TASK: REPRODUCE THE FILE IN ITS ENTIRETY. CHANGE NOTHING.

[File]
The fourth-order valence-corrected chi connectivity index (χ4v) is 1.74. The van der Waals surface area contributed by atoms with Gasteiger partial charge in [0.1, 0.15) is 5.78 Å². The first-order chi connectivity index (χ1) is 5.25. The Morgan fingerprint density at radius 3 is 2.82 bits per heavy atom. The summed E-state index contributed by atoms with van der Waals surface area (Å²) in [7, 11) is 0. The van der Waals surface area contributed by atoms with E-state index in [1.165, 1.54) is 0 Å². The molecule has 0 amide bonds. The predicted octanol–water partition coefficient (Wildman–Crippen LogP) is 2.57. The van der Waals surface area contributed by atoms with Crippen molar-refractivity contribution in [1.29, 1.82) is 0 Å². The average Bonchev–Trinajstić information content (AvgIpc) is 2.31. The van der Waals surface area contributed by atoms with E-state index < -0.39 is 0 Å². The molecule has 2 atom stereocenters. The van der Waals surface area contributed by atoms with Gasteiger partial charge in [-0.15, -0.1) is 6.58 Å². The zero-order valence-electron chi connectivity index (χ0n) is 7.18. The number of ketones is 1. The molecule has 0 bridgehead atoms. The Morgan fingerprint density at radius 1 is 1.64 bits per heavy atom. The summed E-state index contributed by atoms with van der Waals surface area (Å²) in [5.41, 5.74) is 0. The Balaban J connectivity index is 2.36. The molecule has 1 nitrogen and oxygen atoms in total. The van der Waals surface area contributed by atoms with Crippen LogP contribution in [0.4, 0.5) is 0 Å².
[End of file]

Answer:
The fourth-order valence-corrected chi connectivity index (χ4v) is 1.74. The van der Waals surface area contributed by atoms with Gasteiger partial charge in [0.1, 0.15) is 5.78 Å². The first-order chi connectivity index (χ1) is 5.25. The Morgan fingerprint density at radius 3 is 2.82 bits per heavy atom. The summed E-state index contributed by atoms with van der Waals surface area (Å²) in [7, 11) is 0. The van der Waals surface area contributed by atoms with E-state index in [1.165, 1.54) is 0 Å². The molecule has 0 amide bonds. The predicted octanol–water partition coefficient (Wildman–Crippen LogP) is 2.57. The van der Waals surface area contributed by atoms with Crippen molar-refractivity contribution in [1.29, 1.82) is 0 Å². The average Bonchev–Trinajstić information content (AvgIpc) is 2.31. The van der Waals surface area contributed by atoms with E-state index < -0.39 is 0 Å². The molecule has 2 atom stereocenters. The van der Waals surface area contributed by atoms with Gasteiger partial charge in [-0.15, -0.1) is 6.58 Å². The zero-order valence-electron chi connectivity index (χ0n) is 7.18. The number of ketones is 1. The molecule has 0 bridgehead atoms. The Morgan fingerprint density at radius 1 is 1.64 bits per heavy atom. The summed E-state index contributed by atoms with van der Waals surface area (Å²) in [5.41, 5.74) is 0. The Balaban J connectivity index is 2.36. The molecule has 1 nitrogen and oxygen atoms in total. The van der Waals surface area contributed by atoms with Crippen LogP contribution in [0.4, 0.5) is 0 Å².